37. 37.
    Hyams JS, Ferry GD, Mandel FS, Gryboski JD, Kibort PM, Kirschner BS, et al. Development and validation of a pediatric Crohn’s disease activity index. J Pediatr Gastroenterol Nutr. 1991;12(4):449.CrossRefGoogle Scholar
  38. 38.
    Consolaro A, Ruperto N, Bazso A, Pistorio A, Magni-Manzoni S, Filocamo G, Malattia C, Viola S, Martini A, Ravelli A, Paediatric Rheumatology International Trials Organisation. Development and validation of a composite disease activity score for juvenile idiopathic arthritis. Arthritis Rheum. 2009;61(5):658–66.  https://doi.org/10.1002/art.24516.PubMedCrossRefGoogle Scholar
  39. 39.
    Lugasi T, Achille M, Stevenson M. Patients’ perspective on factors that facilitate transition from child-centered to adult-centered health care: a theory integrated metasummary of quantitative and qualitative studies. J Adolesc Health. 2011;48(5):429–40.  https://doi.org/10.1016/j.jadohealth.2010.10.016.PubMedPubMedCentralCrossRefGoogle Scholar
  40. 40.
    Fair CD, Goldstein B, Dizney R. Congruence of transition perspectives between adolescents with perinatally-acquired HIV and their guardians: an exploratory qualitative study. J Pediatr Nurs. 2015;30(5):684–90.  https://doi.org/10.1016/j.pedn.2015.06.001.PubMedCrossRefGoogle Scholar
  41. 41.
    Schwartz LA, Daniel LC, Brumley LD, Barakat LP, Wesley KM, Tuchman LK. Measures of readiness to transition to adult health care for youth with chronic physical health conditions: a systematic review and recommendations for measurement testing and development. J Pediatr Psychol. 2014;39(6):588–601.  https://doi.org/10.1093/jpepsy/jsu028.PubMedPubMedCentralCrossRefGoogle Scholar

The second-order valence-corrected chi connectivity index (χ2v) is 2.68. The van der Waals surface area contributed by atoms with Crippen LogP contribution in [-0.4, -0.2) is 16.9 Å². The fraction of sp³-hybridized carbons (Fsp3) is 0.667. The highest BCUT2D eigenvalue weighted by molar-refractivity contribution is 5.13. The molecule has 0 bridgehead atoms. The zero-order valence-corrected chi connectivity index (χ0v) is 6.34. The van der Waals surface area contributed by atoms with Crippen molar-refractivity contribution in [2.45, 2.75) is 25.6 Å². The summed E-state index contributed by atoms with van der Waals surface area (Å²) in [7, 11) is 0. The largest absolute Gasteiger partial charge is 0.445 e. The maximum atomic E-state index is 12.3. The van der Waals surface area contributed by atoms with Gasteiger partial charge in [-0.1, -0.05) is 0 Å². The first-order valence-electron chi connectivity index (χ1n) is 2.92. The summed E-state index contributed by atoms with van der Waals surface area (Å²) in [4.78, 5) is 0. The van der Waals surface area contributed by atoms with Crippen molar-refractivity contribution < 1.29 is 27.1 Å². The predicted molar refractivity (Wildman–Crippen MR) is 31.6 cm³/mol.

42. 42.
    Hagan JF, Shaw JS, Duncan PM. Bright futures: guidelines. 3rd ed. Elk Grove Village: American Academy of Pediatrics; 2007.Google Scholar
  43. 43.
    Katzenellenbogen R. HEADSS: the ‘Review of Systems’ for adolescents. Virtual Mentor. 2005;7(3):1–2.Google Scholar

Copyright information

© Springer International Publishing AG, part of Springer Nature 2018

Authors and Affiliations

  • Cynthia Fair
    • 1
  • Sophie Rupp
    • 1
  • Laura C. Hart
    • 2
  • Ana Catalina Alvarez-Elias
    • 3
    • 4
  • Martha Perry
    • 5
  • Maria Ferris
    • 6
  1. 1.Department of Public Health StudiesElon UniversityElonUSA
  2. 2.Cecil G. Sheps Center for Health Services ResearchUniversity of North Carolina at Chapel HillChapel HillUSA
  3. 3.Hospital Infantil de Mexico Federico GomezUniversidad Nacional Autonoma de MexicoMexico CityMexico
  4. 4.Sick Kids, The Hospital for Sick ChildrenUniversity of TorontoTorontoCanada
  5. 5.General Pediatrics and Adolescent MedicineUniversity of North Carolina at Chapel HillChapel HillUSA
  6. 6.Healthcare Transition ProgramUniversity of North Carolina at Chapel HillChapel HillUSA

Personalised recommendations